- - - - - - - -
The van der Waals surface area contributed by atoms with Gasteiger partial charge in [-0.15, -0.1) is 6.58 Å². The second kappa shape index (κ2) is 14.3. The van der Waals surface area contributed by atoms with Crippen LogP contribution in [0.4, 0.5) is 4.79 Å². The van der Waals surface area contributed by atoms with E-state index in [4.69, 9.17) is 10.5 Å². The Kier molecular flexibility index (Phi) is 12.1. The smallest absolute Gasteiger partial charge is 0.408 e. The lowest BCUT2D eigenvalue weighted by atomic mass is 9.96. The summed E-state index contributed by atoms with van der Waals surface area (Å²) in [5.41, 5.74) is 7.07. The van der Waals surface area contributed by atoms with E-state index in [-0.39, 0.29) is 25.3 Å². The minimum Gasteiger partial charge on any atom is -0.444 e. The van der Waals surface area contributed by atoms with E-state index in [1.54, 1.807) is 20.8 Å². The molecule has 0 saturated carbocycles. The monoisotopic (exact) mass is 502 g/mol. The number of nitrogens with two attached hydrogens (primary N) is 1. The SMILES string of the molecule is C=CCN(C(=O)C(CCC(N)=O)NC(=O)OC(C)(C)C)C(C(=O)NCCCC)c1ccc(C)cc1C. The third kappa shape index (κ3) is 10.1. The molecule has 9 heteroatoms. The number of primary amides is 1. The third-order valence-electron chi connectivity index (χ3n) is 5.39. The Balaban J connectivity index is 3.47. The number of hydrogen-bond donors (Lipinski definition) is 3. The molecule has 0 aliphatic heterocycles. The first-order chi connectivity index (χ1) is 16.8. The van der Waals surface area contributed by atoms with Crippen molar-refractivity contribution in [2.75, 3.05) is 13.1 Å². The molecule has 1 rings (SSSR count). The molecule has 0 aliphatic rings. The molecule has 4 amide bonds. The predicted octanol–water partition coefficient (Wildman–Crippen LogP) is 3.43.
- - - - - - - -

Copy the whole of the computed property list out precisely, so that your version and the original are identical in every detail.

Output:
The van der Waals surface area contributed by atoms with Gasteiger partial charge in [-0.15, -0.1) is 6.58 Å². The second kappa shape index (κ2) is 14.3. The van der Waals surface area contributed by atoms with Crippen LogP contribution in [0.4, 0.5) is 4.79 Å². The van der Waals surface area contributed by atoms with E-state index in [4.69, 9.17) is 10.5 Å². The Kier molecular flexibility index (Phi) is 12.1. The smallest absolute Gasteiger partial charge is 0.408 e. The lowest BCUT2D eigenvalue weighted by atomic mass is 9.96. The summed E-state index contributed by atoms with van der Waals surface area (Å²) in [5.41, 5.74) is 7.07. The van der Waals surface area contributed by atoms with E-state index in [-0.39, 0.29) is 25.3 Å². The minimum Gasteiger partial charge on any atom is -0.444 e. The van der Waals surface area contributed by atoms with E-state index in [1.54, 1.807) is 20.8 Å². The molecule has 0 saturated carbocycles. The monoisotopic (exact) mass is 502 g/mol. The number of nitrogens with two attached hydrogens (primary N) is 1. The SMILES string of the molecule is C=CCN(C(=O)C(CCC(N)=O)NC(=O)OC(C)(C)C)C(C(=O)NCCCC)c1ccc(C)cc1C. The third kappa shape index (κ3) is 10.1. The molecule has 9 heteroatoms. The number of primary amides is 1. The third-order valence-electron chi connectivity index (χ3n) is 5.39. The Balaban J connectivity index is 3.47. The number of hydrogen-bond donors (Lipinski definition) is 3. The molecule has 0 aliphatic heterocycles. The first-order chi connectivity index (χ1) is 16.8. The van der Waals surface area contributed by atoms with Crippen molar-refractivity contribution in [2.75, 3.05) is 13.1 Å². The molecule has 1 rings (SSSR count). The molecule has 0 aliphatic rings. The molecule has 4 amide bonds. The predicted octanol–water partition coefficient (Wildman–Crippen LogP) is 3.43.